Free speech and illocution

Legal Theory 4 (1):21-37 (1998)
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Abstract

We defend the view of some feminist writers that the notion of silencing has to be taken seriously in discussions of free speech. We assume that what ought to be meant by ‘speech’, in the context ‘free speech’, is whatever it is that a correct justification of the right to free speech justifies one in protecting. And we argue that what one ought to mean includes illocution, in the sense of J.L. Austin.

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Author Profiles

Rae Langton
Cambridge University
Jennifer Hornsby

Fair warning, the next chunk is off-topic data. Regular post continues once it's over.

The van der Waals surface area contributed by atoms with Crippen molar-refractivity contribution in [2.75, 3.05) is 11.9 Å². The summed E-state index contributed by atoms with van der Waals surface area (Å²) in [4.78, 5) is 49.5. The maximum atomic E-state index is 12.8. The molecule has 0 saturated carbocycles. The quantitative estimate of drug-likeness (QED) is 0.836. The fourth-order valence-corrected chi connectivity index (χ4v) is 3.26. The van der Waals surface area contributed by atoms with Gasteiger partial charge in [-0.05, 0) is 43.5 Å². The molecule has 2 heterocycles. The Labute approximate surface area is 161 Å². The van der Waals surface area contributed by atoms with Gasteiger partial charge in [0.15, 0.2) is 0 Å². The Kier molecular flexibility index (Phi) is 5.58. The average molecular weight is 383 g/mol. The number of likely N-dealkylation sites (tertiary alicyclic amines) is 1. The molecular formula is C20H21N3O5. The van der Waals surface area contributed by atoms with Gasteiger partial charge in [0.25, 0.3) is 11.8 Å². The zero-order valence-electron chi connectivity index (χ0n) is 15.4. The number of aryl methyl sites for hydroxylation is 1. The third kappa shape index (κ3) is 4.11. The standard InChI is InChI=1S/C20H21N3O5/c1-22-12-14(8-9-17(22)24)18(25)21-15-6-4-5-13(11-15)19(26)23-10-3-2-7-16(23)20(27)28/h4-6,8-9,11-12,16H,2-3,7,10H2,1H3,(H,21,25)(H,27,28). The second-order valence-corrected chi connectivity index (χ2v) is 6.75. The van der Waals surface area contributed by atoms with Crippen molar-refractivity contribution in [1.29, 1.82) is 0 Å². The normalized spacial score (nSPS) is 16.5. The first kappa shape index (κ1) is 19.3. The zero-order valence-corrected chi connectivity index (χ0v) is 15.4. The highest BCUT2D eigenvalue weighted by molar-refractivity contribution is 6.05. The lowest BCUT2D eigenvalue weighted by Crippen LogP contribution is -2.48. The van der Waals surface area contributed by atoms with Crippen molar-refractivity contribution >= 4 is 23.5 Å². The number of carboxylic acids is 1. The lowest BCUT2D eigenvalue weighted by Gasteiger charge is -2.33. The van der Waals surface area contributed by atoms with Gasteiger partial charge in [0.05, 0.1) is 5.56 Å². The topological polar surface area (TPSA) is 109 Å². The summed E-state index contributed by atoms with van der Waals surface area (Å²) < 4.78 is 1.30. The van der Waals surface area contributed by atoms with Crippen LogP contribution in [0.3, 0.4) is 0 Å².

Birkbeck College

References found in this work

Intention and convention in speech acts.Peter F. Strawson - 1964 - Philosophical Review 73 (4):439-460.
Disempowered Speech.Jennifer Hornsby - 1995 - Philosophical Topics 23 (2):127-147.
Freedom of Speech Acts? A Response to Langton.Daniel Jacobson - 1995 - Philosophy and Public Affairs 24 (1):64-78.
Speech Acts and Pornography.Jennifer Hornsby - 1993 - Women’s Philosophy Review 10:38-45.

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